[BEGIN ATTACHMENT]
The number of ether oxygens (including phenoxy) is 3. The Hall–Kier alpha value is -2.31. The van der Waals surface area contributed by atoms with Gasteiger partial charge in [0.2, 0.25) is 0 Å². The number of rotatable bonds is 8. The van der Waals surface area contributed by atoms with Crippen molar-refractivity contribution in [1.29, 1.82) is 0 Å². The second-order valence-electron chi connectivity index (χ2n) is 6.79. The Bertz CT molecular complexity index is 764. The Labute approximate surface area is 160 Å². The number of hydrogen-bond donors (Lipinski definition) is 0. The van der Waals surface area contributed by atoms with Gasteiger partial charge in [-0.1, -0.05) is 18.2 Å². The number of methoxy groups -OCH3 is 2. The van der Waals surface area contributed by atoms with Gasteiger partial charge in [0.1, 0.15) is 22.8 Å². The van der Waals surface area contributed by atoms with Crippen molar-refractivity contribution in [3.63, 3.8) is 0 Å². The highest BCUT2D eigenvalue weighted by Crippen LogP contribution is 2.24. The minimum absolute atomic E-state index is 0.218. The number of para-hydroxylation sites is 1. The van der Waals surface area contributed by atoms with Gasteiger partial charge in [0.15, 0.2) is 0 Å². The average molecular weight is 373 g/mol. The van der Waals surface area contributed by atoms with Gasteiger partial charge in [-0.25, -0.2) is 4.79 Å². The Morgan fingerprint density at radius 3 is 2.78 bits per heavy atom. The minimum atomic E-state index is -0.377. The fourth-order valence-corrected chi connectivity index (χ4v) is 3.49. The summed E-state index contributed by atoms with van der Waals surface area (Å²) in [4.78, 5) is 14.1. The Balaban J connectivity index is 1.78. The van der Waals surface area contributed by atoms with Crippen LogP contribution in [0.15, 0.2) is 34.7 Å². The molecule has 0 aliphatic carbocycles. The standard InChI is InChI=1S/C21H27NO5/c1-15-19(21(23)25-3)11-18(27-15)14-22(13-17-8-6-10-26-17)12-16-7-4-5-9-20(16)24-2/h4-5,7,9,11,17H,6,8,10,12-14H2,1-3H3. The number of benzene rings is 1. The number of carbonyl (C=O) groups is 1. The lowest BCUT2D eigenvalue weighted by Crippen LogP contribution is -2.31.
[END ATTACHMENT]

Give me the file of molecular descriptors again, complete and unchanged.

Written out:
The number of ether oxygens (including phenoxy) is 3. The Hall–Kier alpha value is -2.31. The van der Waals surface area contributed by atoms with Gasteiger partial charge in [0.2, 0.25) is 0 Å². The number of rotatable bonds is 8. The van der Waals surface area contributed by atoms with Crippen molar-refractivity contribution in [1.29, 1.82) is 0 Å². The second-order valence-electron chi connectivity index (χ2n) is 6.79. The Bertz CT molecular complexity index is 764. The Labute approximate surface area is 160 Å². The number of hydrogen-bond donors (Lipinski definition) is 0. The van der Waals surface area contributed by atoms with Gasteiger partial charge in [-0.1, -0.05) is 18.2 Å². The number of methoxy groups -OCH3 is 2. The van der Waals surface area contributed by atoms with Gasteiger partial charge in [0.1, 0.15) is 22.8 Å². The van der Waals surface area contributed by atoms with Crippen molar-refractivity contribution in [3.63, 3.8) is 0 Å². The highest BCUT2D eigenvalue weighted by Crippen LogP contribution is 2.24. The minimum absolute atomic E-state index is 0.218. The number of para-hydroxylation sites is 1. The van der Waals surface area contributed by atoms with Gasteiger partial charge in [0.15, 0.2) is 0 Å². The average molecular weight is 373 g/mol. The van der Waals surface area contributed by atoms with Gasteiger partial charge in [-0.25, -0.2) is 4.79 Å². The Morgan fingerprint density at radius 3 is 2.78 bits per heavy atom. The minimum atomic E-state index is -0.377. The fourth-order valence-corrected chi connectivity index (χ4v) is 3.49. The summed E-state index contributed by atoms with van der Waals surface area (Å²) in [4.78, 5) is 14.1. The Balaban J connectivity index is 1.78. The van der Waals surface area contributed by atoms with Crippen LogP contribution in [0.15, 0.2) is 34.7 Å². The molecule has 0 aliphatic carbocycles. The standard InChI is InChI=1S/C21H27NO5/c1-15-19(21(23)25-3)11-18(27-15)14-22(13-17-8-6-10-26-17)12-16-7-4-5-9-20(16)24-2/h4-5,7,9,11,17H,6,8,10,12-14H2,1-3H3. The number of benzene rings is 1. The number of carbonyl (C=O) groups is 1. The lowest BCUT2D eigenvalue weighted by Crippen LogP contribution is -2.31.